Photography by Duong Quoc Dinh

Duong Quoc Dinh is a Vietnamese artist and also an art photographer who is passionate about painting and drawing. He likes to paint since childhood. In 1989, he completed his undergraduate studies in industrial graphics at Dong Nai Art University. After working as a photographer, Duong Quook has received many national and international awards for his work.

” My life is very difficult and only rich with artistic passion since I was a child and now is what you are watching, mostly thanks to those who volunteered to model for me!I just hope the work I do for them. In the future when I am no longer in life can help them have a better life …that’s all my gratitude to them instead of thank you all!” – Duong Quoc Dinh

In Vietnam, the art of photography is confronted with difficulties due to problems associated with refined customs and habits, traditional culture, and moral barriers. Nude photographers must furtively ply their trade, or, as Tran Huy Hoan has said, engage in ‘guerrilla activities.’ Consequently, there is an absence of true professionalism. Photographers have endeavoured to overcome this through creations unique to Vietnam. If the background scenes are not shot in hotel rooms, then they are photographed in desolate places-deserted islands and wild forests-devoid of passers-by.

Aside from the nude models reserved for the students of fine arts schools, in Vietnam, at present, there are no professional models. Almost all of the nude photographers’ models are acquaintances of the artists or people who, by coincidence or by fate, happen to have a predilection for taking nude photographs; there are even models who are the photographers’ wives, lovers, or prostitutes. In skilled hands, a photograph possesses spirit, thoughts, and a story, so that it becomes a beautiful work of art with meaning. However, in Vietnam, there is an absence of professional models and the knowledge of the craft of modelling and portraying of the body. Thus, there is a disconnect between models and photographers. Models fail to grasp the intent of the artist and cannot manifest what the artist wants them to embody. Another issue is that the photographs are frequently taken secretly and in a ‘hit and run’ manner, against background locations that are hardly accommodating and free, and lack the atmosphere for models to be able to feel sublime and in tune. Therefore, many nude photography shoots fail, in spite of real sweat on the part of both the models’ and the photographer.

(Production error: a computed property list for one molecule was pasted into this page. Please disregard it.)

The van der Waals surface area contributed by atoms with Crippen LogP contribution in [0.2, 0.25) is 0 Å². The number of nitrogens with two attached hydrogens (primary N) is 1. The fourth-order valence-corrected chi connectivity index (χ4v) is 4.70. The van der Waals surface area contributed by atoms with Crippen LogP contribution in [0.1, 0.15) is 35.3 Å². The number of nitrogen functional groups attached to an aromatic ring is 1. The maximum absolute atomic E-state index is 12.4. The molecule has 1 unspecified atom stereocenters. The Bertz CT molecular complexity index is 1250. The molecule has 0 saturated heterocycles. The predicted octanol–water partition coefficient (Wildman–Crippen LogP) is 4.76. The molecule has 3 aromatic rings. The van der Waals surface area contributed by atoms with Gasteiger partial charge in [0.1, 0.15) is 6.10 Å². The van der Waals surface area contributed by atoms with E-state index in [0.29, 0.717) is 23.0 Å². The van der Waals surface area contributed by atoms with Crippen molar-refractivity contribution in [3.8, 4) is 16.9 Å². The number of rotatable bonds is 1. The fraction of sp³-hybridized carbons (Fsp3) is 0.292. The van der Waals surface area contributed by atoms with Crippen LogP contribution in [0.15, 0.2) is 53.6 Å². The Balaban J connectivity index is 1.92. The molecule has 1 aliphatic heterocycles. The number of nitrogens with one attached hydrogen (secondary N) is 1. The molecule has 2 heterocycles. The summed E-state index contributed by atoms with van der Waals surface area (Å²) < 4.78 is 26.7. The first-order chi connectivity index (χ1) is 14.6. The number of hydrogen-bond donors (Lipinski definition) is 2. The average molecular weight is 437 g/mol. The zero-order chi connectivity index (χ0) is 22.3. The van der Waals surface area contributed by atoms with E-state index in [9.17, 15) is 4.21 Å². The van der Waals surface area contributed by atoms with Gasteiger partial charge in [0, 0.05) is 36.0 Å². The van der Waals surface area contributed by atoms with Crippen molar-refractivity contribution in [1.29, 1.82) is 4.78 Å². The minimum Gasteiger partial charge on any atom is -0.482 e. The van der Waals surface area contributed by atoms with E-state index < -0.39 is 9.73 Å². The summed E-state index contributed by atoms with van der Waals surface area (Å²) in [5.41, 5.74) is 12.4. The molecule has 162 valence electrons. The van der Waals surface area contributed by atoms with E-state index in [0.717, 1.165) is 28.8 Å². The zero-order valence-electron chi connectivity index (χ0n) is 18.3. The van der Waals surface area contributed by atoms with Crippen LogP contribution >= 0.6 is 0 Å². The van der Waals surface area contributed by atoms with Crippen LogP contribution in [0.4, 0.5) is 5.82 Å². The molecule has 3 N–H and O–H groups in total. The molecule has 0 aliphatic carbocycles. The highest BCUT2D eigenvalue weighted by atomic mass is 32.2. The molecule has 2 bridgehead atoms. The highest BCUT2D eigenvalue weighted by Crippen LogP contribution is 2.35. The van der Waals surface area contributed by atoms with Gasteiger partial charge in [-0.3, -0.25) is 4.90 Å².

Perhaps owing to the influence of traditional morality and eastern culture, the Vietnamese public still lacks a pressing demand to view nude photography exhibits by Vietnamese photographers.